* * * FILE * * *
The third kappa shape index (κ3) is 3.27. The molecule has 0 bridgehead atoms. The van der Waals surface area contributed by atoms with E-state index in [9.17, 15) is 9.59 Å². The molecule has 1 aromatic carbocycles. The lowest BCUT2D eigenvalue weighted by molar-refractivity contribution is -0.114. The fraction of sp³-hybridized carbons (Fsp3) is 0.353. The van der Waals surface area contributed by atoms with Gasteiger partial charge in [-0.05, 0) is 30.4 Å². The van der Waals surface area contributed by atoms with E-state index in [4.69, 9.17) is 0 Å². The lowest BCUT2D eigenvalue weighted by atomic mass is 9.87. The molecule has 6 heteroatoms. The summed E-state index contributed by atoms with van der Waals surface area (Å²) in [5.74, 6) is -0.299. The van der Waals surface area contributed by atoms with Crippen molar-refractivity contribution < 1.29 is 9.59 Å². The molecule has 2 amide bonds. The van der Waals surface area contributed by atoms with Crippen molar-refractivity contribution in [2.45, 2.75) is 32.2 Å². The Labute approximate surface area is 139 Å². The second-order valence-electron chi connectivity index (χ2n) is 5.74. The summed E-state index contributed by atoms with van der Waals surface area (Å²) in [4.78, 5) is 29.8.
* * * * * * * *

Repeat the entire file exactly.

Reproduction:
The third kappa shape index (κ3) is 3.27. The molecule has 0 bridgehead atoms. The van der Waals surface area contributed by atoms with E-state index in [9.17, 15) is 9.59 Å². The molecule has 1 aromatic carbocycles. The lowest BCUT2D eigenvalue weighted by molar-refractivity contribution is -0.114. The fraction of sp³-hybridized carbons (Fsp3) is 0.353. The van der Waals surface area contributed by atoms with Gasteiger partial charge in [-0.05, 0) is 30.4 Å². The van der Waals surface area contributed by atoms with E-state index in [4.69, 9.17) is 0 Å². The lowest BCUT2D eigenvalue weighted by atomic mass is 9.87. The molecule has 6 heteroatoms. The summed E-state index contributed by atoms with van der Waals surface area (Å²) in [5.74, 6) is -0.299. The van der Waals surface area contributed by atoms with Crippen molar-refractivity contribution < 1.29 is 9.59 Å². The molecule has 2 amide bonds. The van der Waals surface area contributed by atoms with Crippen molar-refractivity contribution in [2.45, 2.75) is 32.2 Å². The Labute approximate surface area is 139 Å². The second-order valence-electron chi connectivity index (χ2n) is 5.74. The summed E-state index contributed by atoms with van der Waals surface area (Å²) in [4.78, 5) is 29.8.